Chase Ceglie, who is currently in the Rogers High School Band, explained what he loved the most about having Bernstein as a teacher.
"He's one of the friendliest people that you will ever meet. He puts in a lot of his personal time to help kids master their instruments, and he's one of the most highly respected musicians around,” he said. “Not to mention that he's a monster bass player."
Bernstein said he has found teaching rewarding on many levels, especially combining teaching others with performing.
“I love music. I perform professionally and it is the ying to my yang,” he said. “Working with students to encourage and refine their musicality is the other side to my own musicality. It ensures that the song will continue.”
He said he hopes that when the time comes for him to move on, there will be someone to keep up his music programs in Newport.
“When I eventually leave someone has to be there to maintain the strings program and keep it going. . . There needs to be someone to maintain the program after I leave because it'd be a shame for it to go away,” he said. “It’s a tight financial time right now, and programs are hard to keep going. They need money and staffing, and unless they become a part of the culture of the school they could be expendable.”
Beyond the Classroom
Former students of Bernstein have gone on to great things musically.
Pat Downes plays in the popular Sublime tribute band “Badfish.” Doug Jameson is the Principal Cellist of the Prince George’s Philharmonic.
Bernstein has taken his students around the country and exposed them to as much positive material as possible. He’s spent hours making arrangements for trips and conducting fundraisers to lower the cost for the students.
“Music programs need to provide opportunities for kids, like music trips and concerts. I’ve taken kids to Florida, Washington, and New York so they can see and experience things they might not have been able to,” Bernstein said.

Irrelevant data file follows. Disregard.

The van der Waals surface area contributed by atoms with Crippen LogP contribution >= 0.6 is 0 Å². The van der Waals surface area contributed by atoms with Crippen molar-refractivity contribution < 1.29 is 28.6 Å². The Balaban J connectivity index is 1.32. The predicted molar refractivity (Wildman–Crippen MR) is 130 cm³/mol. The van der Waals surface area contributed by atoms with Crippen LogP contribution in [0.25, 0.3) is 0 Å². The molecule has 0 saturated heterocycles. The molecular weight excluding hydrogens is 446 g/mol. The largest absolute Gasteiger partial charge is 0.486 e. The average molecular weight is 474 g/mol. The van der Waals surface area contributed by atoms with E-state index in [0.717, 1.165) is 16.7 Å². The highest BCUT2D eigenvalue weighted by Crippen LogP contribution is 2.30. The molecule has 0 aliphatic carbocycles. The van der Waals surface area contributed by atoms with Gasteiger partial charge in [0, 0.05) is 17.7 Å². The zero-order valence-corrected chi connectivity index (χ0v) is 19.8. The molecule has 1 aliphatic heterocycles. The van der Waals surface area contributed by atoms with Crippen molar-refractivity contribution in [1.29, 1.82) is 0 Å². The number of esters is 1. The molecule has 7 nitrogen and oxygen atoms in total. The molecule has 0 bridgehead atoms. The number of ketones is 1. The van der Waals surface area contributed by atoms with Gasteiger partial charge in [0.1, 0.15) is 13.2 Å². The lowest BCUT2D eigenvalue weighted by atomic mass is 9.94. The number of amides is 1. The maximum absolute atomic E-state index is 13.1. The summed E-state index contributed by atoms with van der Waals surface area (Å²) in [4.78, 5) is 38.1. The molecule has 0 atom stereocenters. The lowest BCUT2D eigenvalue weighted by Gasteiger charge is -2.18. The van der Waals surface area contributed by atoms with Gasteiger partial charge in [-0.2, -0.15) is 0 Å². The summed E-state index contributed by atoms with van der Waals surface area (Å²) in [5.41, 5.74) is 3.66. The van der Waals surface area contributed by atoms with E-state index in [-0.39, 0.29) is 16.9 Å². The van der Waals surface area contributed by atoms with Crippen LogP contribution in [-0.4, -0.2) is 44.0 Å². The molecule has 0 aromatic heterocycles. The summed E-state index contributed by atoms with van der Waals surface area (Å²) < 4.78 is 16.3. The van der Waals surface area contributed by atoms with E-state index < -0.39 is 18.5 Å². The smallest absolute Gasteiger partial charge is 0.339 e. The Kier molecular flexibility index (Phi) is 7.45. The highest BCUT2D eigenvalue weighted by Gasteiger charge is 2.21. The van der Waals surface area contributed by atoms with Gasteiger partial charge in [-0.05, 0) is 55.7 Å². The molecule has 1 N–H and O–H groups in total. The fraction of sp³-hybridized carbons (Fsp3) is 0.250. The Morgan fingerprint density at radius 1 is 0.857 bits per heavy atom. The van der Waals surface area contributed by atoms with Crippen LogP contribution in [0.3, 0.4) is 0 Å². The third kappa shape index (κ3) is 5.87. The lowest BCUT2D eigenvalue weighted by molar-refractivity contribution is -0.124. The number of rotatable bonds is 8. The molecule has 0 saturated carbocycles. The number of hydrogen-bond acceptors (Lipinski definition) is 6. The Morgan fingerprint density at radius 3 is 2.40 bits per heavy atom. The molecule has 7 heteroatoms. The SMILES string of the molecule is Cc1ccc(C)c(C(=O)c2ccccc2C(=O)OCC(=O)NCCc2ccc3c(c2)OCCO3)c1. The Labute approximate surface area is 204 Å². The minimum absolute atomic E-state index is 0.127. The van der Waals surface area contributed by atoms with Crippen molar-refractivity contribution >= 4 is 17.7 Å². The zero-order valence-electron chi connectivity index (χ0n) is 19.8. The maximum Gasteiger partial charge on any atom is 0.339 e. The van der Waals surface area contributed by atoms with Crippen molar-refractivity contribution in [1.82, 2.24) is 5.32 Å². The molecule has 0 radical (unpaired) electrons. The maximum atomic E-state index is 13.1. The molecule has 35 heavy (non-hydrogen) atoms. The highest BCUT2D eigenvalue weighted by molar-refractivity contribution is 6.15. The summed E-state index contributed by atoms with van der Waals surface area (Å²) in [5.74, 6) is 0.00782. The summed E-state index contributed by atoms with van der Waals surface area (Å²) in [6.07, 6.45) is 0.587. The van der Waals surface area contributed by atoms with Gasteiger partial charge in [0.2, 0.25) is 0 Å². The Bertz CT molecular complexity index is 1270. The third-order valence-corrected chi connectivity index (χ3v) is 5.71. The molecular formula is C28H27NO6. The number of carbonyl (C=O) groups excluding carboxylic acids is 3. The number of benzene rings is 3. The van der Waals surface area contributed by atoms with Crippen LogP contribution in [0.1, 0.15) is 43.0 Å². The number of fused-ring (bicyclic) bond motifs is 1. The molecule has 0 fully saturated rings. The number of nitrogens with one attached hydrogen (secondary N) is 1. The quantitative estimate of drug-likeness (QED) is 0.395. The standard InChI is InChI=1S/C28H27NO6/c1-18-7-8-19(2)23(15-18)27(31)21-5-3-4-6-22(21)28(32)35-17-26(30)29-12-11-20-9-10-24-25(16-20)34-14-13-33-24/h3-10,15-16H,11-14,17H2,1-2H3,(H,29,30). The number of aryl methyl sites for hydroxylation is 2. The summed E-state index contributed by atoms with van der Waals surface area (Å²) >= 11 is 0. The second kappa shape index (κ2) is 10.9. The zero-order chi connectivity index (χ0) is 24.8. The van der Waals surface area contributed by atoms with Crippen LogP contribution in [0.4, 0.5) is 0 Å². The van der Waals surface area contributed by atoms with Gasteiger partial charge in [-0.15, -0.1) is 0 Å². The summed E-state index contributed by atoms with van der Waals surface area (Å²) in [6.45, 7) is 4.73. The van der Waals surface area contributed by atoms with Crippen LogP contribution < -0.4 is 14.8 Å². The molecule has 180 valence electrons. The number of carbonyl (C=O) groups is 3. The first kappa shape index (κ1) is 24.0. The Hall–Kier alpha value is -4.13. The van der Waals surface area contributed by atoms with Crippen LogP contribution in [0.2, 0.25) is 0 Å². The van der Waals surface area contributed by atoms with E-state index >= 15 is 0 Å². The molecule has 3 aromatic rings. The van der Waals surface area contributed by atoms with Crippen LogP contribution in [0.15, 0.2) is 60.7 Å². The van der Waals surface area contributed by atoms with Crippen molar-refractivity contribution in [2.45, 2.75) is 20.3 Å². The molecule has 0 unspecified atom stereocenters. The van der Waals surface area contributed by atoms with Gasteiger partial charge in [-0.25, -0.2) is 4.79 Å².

“What I loved most about Mr. Bernstein is the opportunities he gave us. He’d hook us up with random gigs and it was a great experience,” Alex Fitzpatrick, one of Bernstein’s students, said.
Johanna Malise also said she enjoyed his music class immensely.
“Mr. Bernstein was a great teacher. He was always supportive of all of his students regardless of their skill level. He also taught me that music could be fun. He always had a smile on his face and I always looked forward to orchestra,” she said.
Former student Hayley Pires said she was very appreciative of the guidance provided by Bernstein.
"Mr. Bernstein always included me and took care of things. If I ever needed an instrument he would always lend me a hand, and he helped out with the production of my senior project,” she said. “I had been in my first year of college in New York City last year and he even included me in the high school music trip by purchasing me a ticket to the Broadway show they were all seeing. He is just an overall great man who never hesitated to help me or anyone else for that matter."
Morgan Eschenheimer reflected on her many years in Newport’s music programs and her growth as a musician.
“Orchestra was a class that was always looked forward to. I thoroughly enjoyed my four years in the music department . . Although we were a small group, he believed in us,” she said. “The opportunities given were endless. The gold medal at the end of our NYC trip was awarded all thanks to Mr. Bernstein’s determination. It was great coming home seeing the gold plate in his hand, but he I know he would have been just as proud and loved us just as much if it were a bronze medal.”